Whether you want to impress a casting director on Broadway or gain experience in a location production, it’s important to have the best possible theater resume. At CVMaker, we offer all the resources and tools you need for the job, from resume examples and templates to writing services and more. Our Resume Builder is simple to use and lets you focus on the job search.
One of the most important aspects of a great theater resume is showing off your skills, achievements, and experiences on stage. However, there are additional things to consider when building a resume. For instance, physical attributes are included on this type of resume which tends to be very rare in other professions. In addition, some sections are important on general resumes that are less crucial for theater.
Whether you’ve been in the business for decades or are only now delving into acting (or other careers involving the stage), this guide will provide you with best practices and tips on how to build an outstanding resume. Once you finish reading, you’ll have all the information you need to ensure your resume looks great and is simple to read. Keep reading to get the details on how to get started.
Theater resume writing guide: Where to start?
If you’re ready to step on the stage, it’s time to learn more about technical theater resumes and the best way to build them. Most resumes are only glanced at for a few seconds so you must create a spark the second someone looks at yours. You want a theater resume that is tailored to the role while being concise and well-structured.
As you build a resume, you’ll want to go through two different stages. The first is to create a master resume. Once that’s complete, you can move forward with tailoring the resume for a specific position.
Master resume for Theater
A master theater director resume is going to have insight into your contact information, physical attributes, past roles, skills, and education in one spot. This is a catch-all document where you keep all your details, whether they seem relevant or not at the moment. The idea is that you log all your roles, education, and skills so you can easily access them for tailored resumes down the road. It’s a reference item that can be used time and time again.
When you think back, do you remember every role you had? Even if you do, are you aware of what locations you did performances at or what each director’s name was? There’s nothing wrong with you if you said no. It’s normal to have some trouble keeping track of all these things as time goes by. Your master resume is where you keep all these details for the moment you need them.
You can create a master resume in a notebook with a pen, type out details into a Word document, or keep all your information on a resume at CVMaker. It doesn’t matter about the format as much as you should take time to continuously add in new skills and achievements, even if they may not seem immediately relevant.
- Update your master resume regularly
- Always refer to your master resume when creating a vacancy-specific resume
- Use a straightforward, black and white document with clear headings followed by bullets.
- Include all your experience, education, and other qualifications with the most recent experience shown first.
- Apply for jobs with a master resume
- Avoid creating a vacancy-specific resume from scratch without having a master resume to guide you.
- Always proofread and spell-check all your documents. We reckoned tools like Grammarly.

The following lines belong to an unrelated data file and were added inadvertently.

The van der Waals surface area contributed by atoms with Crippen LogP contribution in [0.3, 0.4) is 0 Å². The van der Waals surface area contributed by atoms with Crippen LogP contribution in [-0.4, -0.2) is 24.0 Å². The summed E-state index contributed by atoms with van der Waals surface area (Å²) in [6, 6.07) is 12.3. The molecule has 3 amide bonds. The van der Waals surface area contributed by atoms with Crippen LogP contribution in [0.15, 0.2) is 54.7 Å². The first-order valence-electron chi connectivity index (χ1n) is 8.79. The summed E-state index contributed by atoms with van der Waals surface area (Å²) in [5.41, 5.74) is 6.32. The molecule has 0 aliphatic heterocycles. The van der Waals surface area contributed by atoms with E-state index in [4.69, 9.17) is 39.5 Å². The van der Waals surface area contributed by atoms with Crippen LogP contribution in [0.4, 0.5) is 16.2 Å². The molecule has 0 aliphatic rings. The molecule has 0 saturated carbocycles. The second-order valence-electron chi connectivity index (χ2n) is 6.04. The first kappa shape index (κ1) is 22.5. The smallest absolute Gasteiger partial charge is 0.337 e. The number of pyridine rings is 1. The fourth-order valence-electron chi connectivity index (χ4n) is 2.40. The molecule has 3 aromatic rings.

Job-specific resume for Theater
With a master theater directing resume in hand, you can start to craft a document for a specific position or role. Look at your notes in tandem with the job title and job description to get an idea of which skills to highlight and what keywords you should include. It may take some time to create a resume for every role, but it’s well worth it when you see the rewards.
As you build a tailored resume, remember that you should make it no longer than one to two pages. Those with limited experience should stick to the shorter side. To show you are the right person for the role, look into the company offering the performance. You may find information that helps you build a resume that shows you’re a great fit for the production.
Theater resume example
In this theatrical resume template, you can see that Albert is a talented actor who has been in many productions with a leading role. He studied acting at university and has put in time honing his craft. The list of roles you see on this sample theater resume also indicates that he has plenty of experience. Skills are also highlighted so it’s easy to see his abilities in dancing, accents, and singing.
Writing tips and examples
When you start pulling together a theater actor resume, some sections are nearly mandatory while others are more of an optional addition. After you’ve incorporated your personal details, skills, education, and experience, you can spend time considering which of the optional bits you want to include in the theater resume.
Contact information for a Theater resume
One of the least talked about but most important parts of a theater resume is the contact information. It’s a simple section of the resume to include yet it provides a manager or director with essential information about you. For instance, this is where you’ll list your phone number and email address so you can keep in touch with whoever is doing the hiring.
There are a few pieces of information that should be included in this section of your resume. The first is your name. This can be highlighted above the rest of your contact information in bold, in a more intense font, or an eye-catching color. Underneath, include two ways to reach you. An address is also important, but you can choose between leaving a simple city and state or a full street address.